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LES ROUTES DE L'AISNE ET DE LA SARTHE ENTRE LINEARITE ET COMPLEMENTARITE, 1812-1850

Jean-Marcel GOGER
Histoire, Économie et Société
Vol. 9, No. 1, LES TRANSPORTS (1er trimestre 1990), pp. 19-38
Published by: Armand Colin
Stable URL: http://www.jstor.org/stable/23610886
Page Count: 20
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Since scans are not currently available to screen readers, please contact JSTOR User Support for access. We'll provide a PDF copy for your screen reader.
LES ROUTES DE L'AISNE ET DE LA SARTHE ENTRE LINEARITE ET COMPLEMENTARITE, 1812-1850
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Abstract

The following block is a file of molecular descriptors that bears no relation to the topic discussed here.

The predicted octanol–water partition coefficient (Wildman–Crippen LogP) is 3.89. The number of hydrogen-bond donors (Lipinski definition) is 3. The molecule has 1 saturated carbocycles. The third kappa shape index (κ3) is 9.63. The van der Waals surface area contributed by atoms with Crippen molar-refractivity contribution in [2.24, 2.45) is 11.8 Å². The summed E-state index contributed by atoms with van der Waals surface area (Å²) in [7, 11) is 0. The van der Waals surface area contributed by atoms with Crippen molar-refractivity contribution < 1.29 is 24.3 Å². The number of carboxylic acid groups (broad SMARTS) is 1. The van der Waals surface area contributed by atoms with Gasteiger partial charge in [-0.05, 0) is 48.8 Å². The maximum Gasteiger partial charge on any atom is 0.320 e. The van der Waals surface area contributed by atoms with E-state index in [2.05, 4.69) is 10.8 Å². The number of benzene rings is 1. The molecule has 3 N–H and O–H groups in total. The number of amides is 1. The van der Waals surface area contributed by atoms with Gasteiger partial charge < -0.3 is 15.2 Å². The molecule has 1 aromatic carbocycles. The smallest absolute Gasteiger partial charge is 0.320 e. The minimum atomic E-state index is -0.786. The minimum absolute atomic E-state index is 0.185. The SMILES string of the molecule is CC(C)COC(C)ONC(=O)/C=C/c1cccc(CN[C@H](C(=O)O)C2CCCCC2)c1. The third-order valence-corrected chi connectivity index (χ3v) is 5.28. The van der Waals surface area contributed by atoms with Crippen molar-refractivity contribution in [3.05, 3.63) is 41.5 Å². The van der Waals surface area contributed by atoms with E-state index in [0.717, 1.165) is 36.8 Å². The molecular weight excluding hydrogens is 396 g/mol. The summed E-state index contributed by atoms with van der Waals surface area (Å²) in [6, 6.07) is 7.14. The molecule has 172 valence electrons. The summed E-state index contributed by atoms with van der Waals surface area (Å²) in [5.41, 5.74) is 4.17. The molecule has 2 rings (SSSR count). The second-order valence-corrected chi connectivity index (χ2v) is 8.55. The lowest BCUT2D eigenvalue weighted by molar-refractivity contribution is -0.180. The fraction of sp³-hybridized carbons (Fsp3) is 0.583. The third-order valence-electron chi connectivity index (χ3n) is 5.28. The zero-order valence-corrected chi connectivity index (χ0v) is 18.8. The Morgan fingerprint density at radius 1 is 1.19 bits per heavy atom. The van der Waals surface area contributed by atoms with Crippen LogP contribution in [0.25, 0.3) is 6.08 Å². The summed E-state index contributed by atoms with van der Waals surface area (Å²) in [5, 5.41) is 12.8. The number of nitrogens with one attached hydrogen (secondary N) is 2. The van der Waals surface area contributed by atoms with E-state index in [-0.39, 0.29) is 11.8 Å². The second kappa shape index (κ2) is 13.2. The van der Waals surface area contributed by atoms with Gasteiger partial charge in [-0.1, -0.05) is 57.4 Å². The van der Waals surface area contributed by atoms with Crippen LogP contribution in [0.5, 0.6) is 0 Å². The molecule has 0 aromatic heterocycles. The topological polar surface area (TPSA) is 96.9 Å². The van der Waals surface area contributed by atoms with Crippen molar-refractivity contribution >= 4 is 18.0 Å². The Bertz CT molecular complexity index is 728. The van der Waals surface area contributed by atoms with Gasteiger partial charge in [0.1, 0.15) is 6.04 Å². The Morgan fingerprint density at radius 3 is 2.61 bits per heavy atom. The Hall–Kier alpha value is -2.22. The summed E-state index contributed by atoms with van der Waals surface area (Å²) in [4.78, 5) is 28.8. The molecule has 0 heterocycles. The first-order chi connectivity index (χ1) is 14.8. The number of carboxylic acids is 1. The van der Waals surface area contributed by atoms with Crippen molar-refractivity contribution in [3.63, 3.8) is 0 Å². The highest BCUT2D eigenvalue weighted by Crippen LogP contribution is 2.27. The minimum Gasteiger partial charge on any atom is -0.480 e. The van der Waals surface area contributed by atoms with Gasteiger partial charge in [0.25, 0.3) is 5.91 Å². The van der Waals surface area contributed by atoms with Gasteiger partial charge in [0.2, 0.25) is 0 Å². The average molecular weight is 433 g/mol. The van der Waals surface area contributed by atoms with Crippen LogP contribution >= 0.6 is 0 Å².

En 1812, les grandes routes de l'Aisne et de la Sarthe sont tronçonnées et affligées de points noirs. Les chemins de traverse, rebaptisés départementales, ne reçoivent que des crédits marginaux, tandis que chaque commune cailloute grossièrement sa vicinalité. En 1850, les grandes nationales sont correctement entretenues, mais elles ne correspondent plus aux nouvelles exigences du roulage. Au contraire, les départementales et les chemins de grande vicinalité offrent un achèvement rationnel au trafic. La vigueur des batelleries et l'apparition du chemin de fer ébauchent une nouvelle géographie des flux routiers, avec la polarisation de charrois courts par les embarcadères. In 1812, the highways of the «Aisne» and «Sarthe» departments are made up of different sections and often interrupted by dangerous passages. A very limited amount of money is devoted to the «departementales» (a new name for traditional shortcuts), whereas each «commune» roughly takes care of its own local paths. In 1850, the main highways are correctly looked after, but they do not meet the new needs of fast transport. On the contrary, the «departementales» and the major country lanes perfectly meet the new economic needs. The soaring of boat-transport and the emergence of railways give a new face to the geography of road-transport, soon to be limited to short distances around fluvial harbours and railways stations.

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